As a young couple, a big percentage of your combined income is used to pay for the mortgage of your house. You and your husband have also recently purchased cars to help you report to your workplaces on time. You learn that your car will be requiring repair. You are thankful that your personal car insurance will cover $3,000 of your medical bills. But there are hosts of other concerns you need to face. Now, you realize that your hospitalization bill is going to cost you a lot of money. Not only that, you also realize you need money for the medical procedure that needs to be done. You will also be losing income for days absent from work.

Now you ask yourself, is the driver who caused the accident somehow liable? Are you entitled to some sort of compensation for the injuries and losses you sustained? To answer these questions, we need to establish what the essential components of a personal injury claim are. These are:

1. Legally Recognized Injuries

The injuries that you sustained from the accident caused by another driver’s negligence or recklessness are the direct results of the accident. This means that the medical records you have to show for the injuries sustained during the crash are your evidence or proof.

You have receipts to show for the medicines bought and hospital bills paid. You have medical records certified by the doctor who performed the operation and who attended to your medical needs. So it is important to keep these important pieces of evidence because this will support your claim.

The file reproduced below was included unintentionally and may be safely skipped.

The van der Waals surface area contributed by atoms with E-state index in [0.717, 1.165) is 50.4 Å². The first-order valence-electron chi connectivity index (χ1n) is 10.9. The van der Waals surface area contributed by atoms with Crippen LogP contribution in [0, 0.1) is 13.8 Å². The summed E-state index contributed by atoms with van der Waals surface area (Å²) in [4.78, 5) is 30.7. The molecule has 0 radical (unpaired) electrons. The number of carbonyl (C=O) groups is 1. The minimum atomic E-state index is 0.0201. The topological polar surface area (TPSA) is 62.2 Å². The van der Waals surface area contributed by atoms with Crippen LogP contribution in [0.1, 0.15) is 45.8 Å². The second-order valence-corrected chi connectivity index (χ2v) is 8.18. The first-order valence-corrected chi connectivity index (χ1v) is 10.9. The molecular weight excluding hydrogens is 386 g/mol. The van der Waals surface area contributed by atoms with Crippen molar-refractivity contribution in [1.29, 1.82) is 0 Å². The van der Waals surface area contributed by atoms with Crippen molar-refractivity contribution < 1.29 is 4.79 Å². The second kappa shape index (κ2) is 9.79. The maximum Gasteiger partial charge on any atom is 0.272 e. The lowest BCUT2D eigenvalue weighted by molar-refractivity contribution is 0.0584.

In the example above, the victim will have enough medical records and receipts to establish “damage.” Aside from that, the physical therapist can also attest to the extent of damage. The police report will also support the personal injury claim. If you were the one ticketed for the accident, you are NOT entitled to a claim. It should be established that it is the fault of the other driver. Your legally recognized injuries are your cause of action. This is what prompted you to file a personal injury case.

2. Establish Who is at Fault

It is important to establish that the other driver was negligent of his “duty” and was actually driving recklessly. In our example, police reports indicated that the other driver was speeding and had run a red light. The police authorities had also found out that the other driver was driving under the influence of alcohol.